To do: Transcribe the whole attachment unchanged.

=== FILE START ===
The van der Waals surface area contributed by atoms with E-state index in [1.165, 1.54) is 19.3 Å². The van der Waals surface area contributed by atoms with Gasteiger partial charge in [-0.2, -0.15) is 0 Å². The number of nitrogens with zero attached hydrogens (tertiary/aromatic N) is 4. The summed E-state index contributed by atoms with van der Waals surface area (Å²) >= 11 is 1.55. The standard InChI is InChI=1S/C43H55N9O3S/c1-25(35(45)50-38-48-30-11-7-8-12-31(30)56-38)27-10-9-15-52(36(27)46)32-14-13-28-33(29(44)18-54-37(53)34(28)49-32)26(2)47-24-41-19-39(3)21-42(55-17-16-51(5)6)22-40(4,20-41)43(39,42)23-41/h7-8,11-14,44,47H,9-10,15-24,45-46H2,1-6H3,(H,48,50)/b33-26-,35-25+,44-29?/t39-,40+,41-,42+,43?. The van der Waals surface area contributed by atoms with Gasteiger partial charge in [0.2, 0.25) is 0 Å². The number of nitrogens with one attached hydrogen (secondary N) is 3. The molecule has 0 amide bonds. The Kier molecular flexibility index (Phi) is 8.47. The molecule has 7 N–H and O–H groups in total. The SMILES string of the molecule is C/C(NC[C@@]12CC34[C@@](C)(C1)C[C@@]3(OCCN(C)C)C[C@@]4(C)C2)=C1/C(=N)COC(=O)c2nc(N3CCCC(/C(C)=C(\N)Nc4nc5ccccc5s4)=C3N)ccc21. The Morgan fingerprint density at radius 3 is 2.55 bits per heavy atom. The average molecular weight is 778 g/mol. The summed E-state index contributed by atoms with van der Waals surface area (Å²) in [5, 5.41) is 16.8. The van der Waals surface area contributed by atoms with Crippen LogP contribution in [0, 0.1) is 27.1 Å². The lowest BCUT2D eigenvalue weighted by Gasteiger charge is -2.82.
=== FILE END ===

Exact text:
The van der Waals surface area contributed by atoms with E-state index in [1.165, 1.54) is 19.3 Å². The van der Waals surface area contributed by atoms with Gasteiger partial charge in [-0.2, -0.15) is 0 Å². The number of nitrogens with zero attached hydrogens (tertiary/aromatic N) is 4. The summed E-state index contributed by atoms with van der Waals surface area (Å²) >= 11 is 1.55. The standard InChI is InChI=1S/C43H55N9O3S/c1-25(35(45)50-38-48-30-11-7-8-12-31(30)56-38)27-10-9-15-52(36(27)46)32-14-13-28-33(29(44)18-54-37(53)34(28)49-32)26(2)47-24-41-19-39(3)21-42(55-17-16-51(5)6)22-40(4,20-41)43(39,42)23-41/h7-8,11-14,44,47H,9-10,15-24,45-46H2,1-6H3,(H,48,50)/b33-26-,35-25+,44-29?/t39-,40+,41-,42+,43?. The van der Waals surface area contributed by atoms with Gasteiger partial charge in [0.2, 0.25) is 0 Å². The number of nitrogens with one attached hydrogen (secondary N) is 3. The molecule has 0 amide bonds. The Kier molecular flexibility index (Phi) is 8.47. The molecule has 7 N–H and O–H groups in total. The SMILES string of the molecule is C/C(NC[C@@]12CC34[C@@](C)(C1)C[C@@]3(OCCN(C)C)C[C@@]4(C)C2)=C1/C(=N)COC(=O)c2nc(N3CCCC(/C(C)=C(\N)Nc4nc5ccccc5s4)=C3N)ccc21. The Morgan fingerprint density at radius 3 is 2.55 bits per heavy atom. The average molecular weight is 778 g/mol. The summed E-state index contributed by atoms with van der Waals surface area (Å²) in [5, 5.41) is 16.8. The van der Waals surface area contributed by atoms with Crippen LogP contribution in [0, 0.1) is 27.1 Å². The lowest BCUT2D eigenvalue weighted by Gasteiger charge is -2.82.